The Grammys Will Stop Using ‘Urban’ To Describe R&B As Multiple Changes Are Introduced Ahead Of Next Year’s Ceremony

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I tune into The Grammy Awards every year, and while I enjoy them for what they are, I’d be lying if I said they don’t also confuse the hell out of me. I understand Album of the Year and think I have a solid handle on Song of the Year but I’m not totally sure because there’s also Record of the Year and I have no idea how those are somehow two different things.

Best Pop Vocal Album also seems pretty straightforward—at least until you consider there’s also Best Traditional Pop Vocal Album, which are two things I could definitely, totally differentiate from the other without any issue whatsoever.

Also, what is “New Age” even supposed to mean. At what point does it just become “Age?”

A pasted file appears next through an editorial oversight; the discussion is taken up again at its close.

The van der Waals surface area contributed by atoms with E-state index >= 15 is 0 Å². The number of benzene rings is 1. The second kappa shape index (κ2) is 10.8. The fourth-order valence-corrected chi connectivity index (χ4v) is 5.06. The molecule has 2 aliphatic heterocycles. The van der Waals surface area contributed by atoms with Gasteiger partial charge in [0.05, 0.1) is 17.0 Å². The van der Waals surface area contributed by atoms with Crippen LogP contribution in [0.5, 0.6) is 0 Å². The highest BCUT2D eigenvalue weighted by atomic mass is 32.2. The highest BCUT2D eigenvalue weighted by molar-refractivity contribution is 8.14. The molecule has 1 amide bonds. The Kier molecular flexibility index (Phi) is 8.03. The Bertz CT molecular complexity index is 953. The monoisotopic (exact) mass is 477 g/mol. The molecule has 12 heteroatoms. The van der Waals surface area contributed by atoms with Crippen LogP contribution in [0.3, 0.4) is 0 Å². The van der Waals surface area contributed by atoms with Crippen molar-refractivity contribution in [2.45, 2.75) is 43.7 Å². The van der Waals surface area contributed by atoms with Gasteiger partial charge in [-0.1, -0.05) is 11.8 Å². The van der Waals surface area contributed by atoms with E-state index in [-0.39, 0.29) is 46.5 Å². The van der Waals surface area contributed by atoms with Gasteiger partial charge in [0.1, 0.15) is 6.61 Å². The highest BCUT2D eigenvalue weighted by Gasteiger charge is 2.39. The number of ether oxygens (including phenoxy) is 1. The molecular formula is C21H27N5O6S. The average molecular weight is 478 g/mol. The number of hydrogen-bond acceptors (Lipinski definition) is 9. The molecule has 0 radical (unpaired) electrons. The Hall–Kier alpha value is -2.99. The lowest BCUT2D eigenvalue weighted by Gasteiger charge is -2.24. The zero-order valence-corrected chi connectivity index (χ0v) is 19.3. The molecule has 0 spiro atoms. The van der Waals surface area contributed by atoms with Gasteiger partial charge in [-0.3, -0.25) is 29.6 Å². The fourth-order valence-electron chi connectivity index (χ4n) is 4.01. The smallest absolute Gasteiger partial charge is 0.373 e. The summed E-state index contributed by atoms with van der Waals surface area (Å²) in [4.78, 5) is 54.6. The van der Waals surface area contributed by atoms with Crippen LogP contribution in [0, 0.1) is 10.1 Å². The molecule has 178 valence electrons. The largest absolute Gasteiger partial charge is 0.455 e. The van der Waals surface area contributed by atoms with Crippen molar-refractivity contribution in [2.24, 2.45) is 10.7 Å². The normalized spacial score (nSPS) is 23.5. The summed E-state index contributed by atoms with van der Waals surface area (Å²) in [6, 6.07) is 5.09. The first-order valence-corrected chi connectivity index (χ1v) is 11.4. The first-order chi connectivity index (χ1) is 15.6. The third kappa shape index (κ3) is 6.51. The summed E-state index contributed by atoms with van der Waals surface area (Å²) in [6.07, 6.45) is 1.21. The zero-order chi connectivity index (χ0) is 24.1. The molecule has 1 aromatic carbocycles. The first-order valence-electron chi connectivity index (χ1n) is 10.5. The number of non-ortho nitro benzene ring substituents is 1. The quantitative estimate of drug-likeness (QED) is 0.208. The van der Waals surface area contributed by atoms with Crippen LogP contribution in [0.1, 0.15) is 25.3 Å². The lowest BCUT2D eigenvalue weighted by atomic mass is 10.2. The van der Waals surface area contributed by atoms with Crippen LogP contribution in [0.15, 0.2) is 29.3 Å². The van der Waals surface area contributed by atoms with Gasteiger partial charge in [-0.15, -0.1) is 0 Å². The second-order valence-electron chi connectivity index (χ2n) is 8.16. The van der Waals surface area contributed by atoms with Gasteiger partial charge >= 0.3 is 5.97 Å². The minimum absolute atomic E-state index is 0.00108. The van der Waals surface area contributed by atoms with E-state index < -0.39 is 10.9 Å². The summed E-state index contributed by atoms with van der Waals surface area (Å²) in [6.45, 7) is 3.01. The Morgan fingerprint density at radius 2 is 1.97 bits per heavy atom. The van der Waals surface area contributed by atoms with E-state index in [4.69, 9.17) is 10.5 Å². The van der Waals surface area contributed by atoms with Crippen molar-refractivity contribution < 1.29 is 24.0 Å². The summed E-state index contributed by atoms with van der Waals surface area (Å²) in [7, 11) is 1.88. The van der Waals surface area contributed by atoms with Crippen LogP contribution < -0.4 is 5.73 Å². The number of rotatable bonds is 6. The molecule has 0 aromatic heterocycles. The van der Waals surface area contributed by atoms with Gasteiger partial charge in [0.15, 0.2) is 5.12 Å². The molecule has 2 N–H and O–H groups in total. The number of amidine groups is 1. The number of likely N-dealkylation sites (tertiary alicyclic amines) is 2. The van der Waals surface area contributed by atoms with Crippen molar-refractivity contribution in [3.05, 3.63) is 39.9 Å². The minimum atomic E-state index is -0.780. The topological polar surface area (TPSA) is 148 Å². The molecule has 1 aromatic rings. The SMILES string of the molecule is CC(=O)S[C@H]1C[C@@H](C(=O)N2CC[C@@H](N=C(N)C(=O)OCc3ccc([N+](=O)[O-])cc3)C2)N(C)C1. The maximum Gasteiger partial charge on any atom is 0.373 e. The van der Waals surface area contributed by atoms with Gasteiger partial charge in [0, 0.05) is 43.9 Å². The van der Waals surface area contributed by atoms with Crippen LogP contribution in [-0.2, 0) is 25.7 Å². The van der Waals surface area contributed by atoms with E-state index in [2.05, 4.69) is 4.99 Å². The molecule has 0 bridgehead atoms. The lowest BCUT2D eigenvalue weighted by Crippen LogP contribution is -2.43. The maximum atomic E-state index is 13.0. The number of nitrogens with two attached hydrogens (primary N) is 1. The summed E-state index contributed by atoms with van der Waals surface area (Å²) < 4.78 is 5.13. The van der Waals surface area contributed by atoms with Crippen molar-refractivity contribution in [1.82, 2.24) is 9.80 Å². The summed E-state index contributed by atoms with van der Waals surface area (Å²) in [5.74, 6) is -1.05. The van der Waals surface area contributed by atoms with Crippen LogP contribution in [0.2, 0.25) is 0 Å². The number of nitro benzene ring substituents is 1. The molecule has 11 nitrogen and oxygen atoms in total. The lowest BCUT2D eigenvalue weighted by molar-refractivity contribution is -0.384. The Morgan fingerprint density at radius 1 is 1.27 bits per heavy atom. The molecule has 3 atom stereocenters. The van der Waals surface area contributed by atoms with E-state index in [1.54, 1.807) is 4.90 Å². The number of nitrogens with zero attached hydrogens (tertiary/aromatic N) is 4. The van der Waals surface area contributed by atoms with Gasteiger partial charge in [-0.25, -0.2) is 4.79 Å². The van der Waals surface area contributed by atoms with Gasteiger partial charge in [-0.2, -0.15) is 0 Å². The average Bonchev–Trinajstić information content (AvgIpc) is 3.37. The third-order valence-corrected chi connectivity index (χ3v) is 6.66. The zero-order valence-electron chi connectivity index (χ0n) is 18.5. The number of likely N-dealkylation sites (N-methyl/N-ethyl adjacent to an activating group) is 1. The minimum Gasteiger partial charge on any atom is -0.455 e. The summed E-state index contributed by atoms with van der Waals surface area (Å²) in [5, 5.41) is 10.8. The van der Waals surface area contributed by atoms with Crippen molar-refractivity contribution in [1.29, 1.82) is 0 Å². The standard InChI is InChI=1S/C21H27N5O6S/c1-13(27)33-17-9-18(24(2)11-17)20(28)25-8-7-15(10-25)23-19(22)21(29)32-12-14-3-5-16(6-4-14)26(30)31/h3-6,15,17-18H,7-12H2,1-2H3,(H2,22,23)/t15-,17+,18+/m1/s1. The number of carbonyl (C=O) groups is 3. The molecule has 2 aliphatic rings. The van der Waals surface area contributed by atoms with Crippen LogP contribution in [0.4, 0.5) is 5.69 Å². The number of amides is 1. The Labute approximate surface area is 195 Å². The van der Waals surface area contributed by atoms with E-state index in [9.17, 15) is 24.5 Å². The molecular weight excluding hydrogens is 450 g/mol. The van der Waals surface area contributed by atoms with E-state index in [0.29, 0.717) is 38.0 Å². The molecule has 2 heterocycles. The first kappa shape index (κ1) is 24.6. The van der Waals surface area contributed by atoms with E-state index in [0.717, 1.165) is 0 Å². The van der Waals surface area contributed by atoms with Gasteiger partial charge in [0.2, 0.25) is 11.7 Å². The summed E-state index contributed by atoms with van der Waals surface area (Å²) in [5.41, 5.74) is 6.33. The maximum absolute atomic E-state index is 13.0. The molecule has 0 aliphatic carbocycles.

They might not be focusing on these particular issues but the Recording Academy is reassessing some other slightly perplexing aspects of its annual ceremony, as Billboard reports there are nine notable changes being introduced ahead of the 63rd installment of the award show, which is scheduled for January 31st, 2021.

One of the bigger moves is removing the limit on how many songs someone can produce before no longer being eligible for Best New Artist (you were previously disqualified if you’d released more than 30 prior to the beginning of the eligibility period).  Nominees will now be considered on a case-to-case basis but they cannot have whatever the hell a “breakthrough” is defined as if they want to remain in the running.

A few categories are also getting a new moniker and none of these rebrandings is more notable than the case of Best Urban Contemporary Album, which will now be “Best Progressive R&B Album.” This is probably a good move, as the former name could’ve been “Best Music By Those People” and it only would’ve been marginally more offensive (“urban” will still be used to describe music from some Latin pop artists, who say they don’t have a problem with it).

You can view the full list of changes here if you’re so inclined, and while I couldn’t care less about most of them, I’m just relieved my beloved “Best Regional Mexican Music Album (including Tejano)” category hasn’t been impacted. If it ain’t broke, don’t fix it.